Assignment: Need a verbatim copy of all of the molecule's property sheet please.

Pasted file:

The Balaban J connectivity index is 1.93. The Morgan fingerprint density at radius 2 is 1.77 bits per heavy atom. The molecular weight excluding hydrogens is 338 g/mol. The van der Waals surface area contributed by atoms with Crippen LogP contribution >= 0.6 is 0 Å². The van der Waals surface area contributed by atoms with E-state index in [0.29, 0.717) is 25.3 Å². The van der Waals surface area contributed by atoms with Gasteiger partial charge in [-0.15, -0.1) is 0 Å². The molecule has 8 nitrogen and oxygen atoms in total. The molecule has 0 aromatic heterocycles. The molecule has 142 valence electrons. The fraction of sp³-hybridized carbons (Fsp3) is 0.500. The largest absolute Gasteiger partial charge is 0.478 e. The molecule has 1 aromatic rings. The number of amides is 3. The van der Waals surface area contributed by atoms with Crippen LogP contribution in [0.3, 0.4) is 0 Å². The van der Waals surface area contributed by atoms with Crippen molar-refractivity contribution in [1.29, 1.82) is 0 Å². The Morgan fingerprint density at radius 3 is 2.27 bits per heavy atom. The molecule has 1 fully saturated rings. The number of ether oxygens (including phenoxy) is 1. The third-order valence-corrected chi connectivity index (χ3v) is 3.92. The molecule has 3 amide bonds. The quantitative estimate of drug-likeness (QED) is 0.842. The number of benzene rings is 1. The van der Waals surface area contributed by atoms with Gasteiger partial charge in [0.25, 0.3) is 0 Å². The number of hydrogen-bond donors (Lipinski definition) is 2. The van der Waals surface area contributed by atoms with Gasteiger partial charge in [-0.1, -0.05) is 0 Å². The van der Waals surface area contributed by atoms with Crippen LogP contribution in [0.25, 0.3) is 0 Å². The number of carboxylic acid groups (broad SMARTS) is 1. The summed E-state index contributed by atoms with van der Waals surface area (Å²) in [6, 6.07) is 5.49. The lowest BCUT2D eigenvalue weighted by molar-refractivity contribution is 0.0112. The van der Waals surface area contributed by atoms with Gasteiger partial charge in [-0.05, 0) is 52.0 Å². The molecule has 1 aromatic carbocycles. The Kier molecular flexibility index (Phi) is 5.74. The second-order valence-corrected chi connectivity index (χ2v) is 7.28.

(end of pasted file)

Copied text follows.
The Balaban J connectivity index is 1.93. The Morgan fingerprint density at radius 2 is 1.77 bits per heavy atom. The molecular weight excluding hydrogens is 338 g/mol. The van der Waals surface area contributed by atoms with Crippen LogP contribution >= 0.6 is 0 Å². The van der Waals surface area contributed by atoms with E-state index in [0.29, 0.717) is 25.3 Å². The van der Waals surface area contributed by atoms with Gasteiger partial charge in [-0.15, -0.1) is 0 Å². The molecule has 8 nitrogen and oxygen atoms in total. The molecule has 0 aromatic heterocycles. The molecule has 142 valence electrons. The fraction of sp³-hybridized carbons (Fsp3) is 0.500. The largest absolute Gasteiger partial charge is 0.478 e. The molecule has 1 aromatic rings. The number of amides is 3. The van der Waals surface area contributed by atoms with Crippen LogP contribution in [0.3, 0.4) is 0 Å². The van der Waals surface area contributed by atoms with Crippen molar-refractivity contribution in [1.29, 1.82) is 0 Å². The Morgan fingerprint density at radius 3 is 2.27 bits per heavy atom. The molecule has 1 fully saturated rings. The number of ether oxygens (including phenoxy) is 1. The third-order valence-corrected chi connectivity index (χ3v) is 3.92. The molecule has 3 amide bonds. The quantitative estimate of drug-likeness (QED) is 0.842. The number of benzene rings is 1. The van der Waals surface area contributed by atoms with Gasteiger partial charge in [0.25, 0.3) is 0 Å². The number of hydrogen-bond donors (Lipinski definition) is 2. The van der Waals surface area contributed by atoms with Gasteiger partial charge in [-0.1, -0.05) is 0 Å². The van der Waals surface area contributed by atoms with Crippen LogP contribution in [0.25, 0.3) is 0 Å². The number of carboxylic acid groups (broad SMARTS) is 1. The summed E-state index contributed by atoms with van der Waals surface area (Å²) in [6, 6.07) is 5.49. The lowest BCUT2D eigenvalue weighted by molar-refractivity contribution is 0.0112. The van der Waals surface area contributed by atoms with Gasteiger partial charge in [-0.05, 0) is 52.0 Å². The molecule has 1 aromatic carbocycles. The Kier molecular flexibility index (Phi) is 5.74. The second-order valence-corrected chi connectivity index (χ2v) is 7.28.